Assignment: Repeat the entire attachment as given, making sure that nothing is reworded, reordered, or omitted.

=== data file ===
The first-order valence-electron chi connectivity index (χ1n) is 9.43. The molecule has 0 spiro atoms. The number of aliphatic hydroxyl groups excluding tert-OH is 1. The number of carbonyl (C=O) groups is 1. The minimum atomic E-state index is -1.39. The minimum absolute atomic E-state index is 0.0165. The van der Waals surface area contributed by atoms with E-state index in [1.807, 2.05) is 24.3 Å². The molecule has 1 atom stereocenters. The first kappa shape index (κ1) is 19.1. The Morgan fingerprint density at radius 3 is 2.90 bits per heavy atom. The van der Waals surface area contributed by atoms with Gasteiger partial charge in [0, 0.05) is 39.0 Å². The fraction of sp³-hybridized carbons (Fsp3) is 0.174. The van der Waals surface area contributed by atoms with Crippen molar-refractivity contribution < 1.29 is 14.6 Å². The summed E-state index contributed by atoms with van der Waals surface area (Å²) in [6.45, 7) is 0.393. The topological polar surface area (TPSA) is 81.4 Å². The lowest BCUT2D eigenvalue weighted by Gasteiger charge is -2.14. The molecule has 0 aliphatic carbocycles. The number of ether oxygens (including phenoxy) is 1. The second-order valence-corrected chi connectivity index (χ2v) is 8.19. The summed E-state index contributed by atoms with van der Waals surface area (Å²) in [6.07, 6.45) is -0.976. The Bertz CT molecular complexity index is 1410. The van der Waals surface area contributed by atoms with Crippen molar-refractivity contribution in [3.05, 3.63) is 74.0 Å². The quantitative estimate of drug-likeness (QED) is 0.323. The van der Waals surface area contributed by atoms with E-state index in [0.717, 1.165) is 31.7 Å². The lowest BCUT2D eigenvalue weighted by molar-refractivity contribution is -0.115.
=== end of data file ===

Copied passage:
The first-order valence-electron chi connectivity index (χ1n) is 9.43. The molecule has 0 spiro atoms. The number of aliphatic hydroxyl groups excluding tert-OH is 1. The number of carbonyl (C=O) groups is 1. The minimum atomic E-state index is -1.39. The minimum absolute atomic E-state index is 0.0165. The van der Waals surface area contributed by atoms with E-state index in [1.807, 2.05) is 24.3 Å². The molecule has 1 atom stereocenters. The first kappa shape index (κ1) is 19.1. The Morgan fingerprint density at radius 3 is 2.90 bits per heavy atom. The van der Waals surface area contributed by atoms with Gasteiger partial charge in [0, 0.05) is 39.0 Å². The fraction of sp³-hybridized carbons (Fsp3) is 0.174. The van der Waals surface area contributed by atoms with Crippen molar-refractivity contribution < 1.29 is 14.6 Å². The summed E-state index contributed by atoms with van der Waals surface area (Å²) in [6.45, 7) is 0.393. The topological polar surface area (TPSA) is 81.4 Å². The lowest BCUT2D eigenvalue weighted by Gasteiger charge is -2.14. The molecule has 0 aliphatic carbocycles. The number of ether oxygens (including phenoxy) is 1. The second-order valence-corrected chi connectivity index (χ2v) is 8.19. The summed E-state index contributed by atoms with van der Waals surface area (Å²) in [6.07, 6.45) is -0.976. The Bertz CT molecular complexity index is 1410. The van der Waals surface area contributed by atoms with Crippen molar-refractivity contribution in [3.05, 3.63) is 74.0 Å². The quantitative estimate of drug-likeness (QED) is 0.323. The van der Waals surface area contributed by atoms with E-state index in [0.717, 1.165) is 31.7 Å². The lowest BCUT2D eigenvalue weighted by molar-refractivity contribution is -0.115.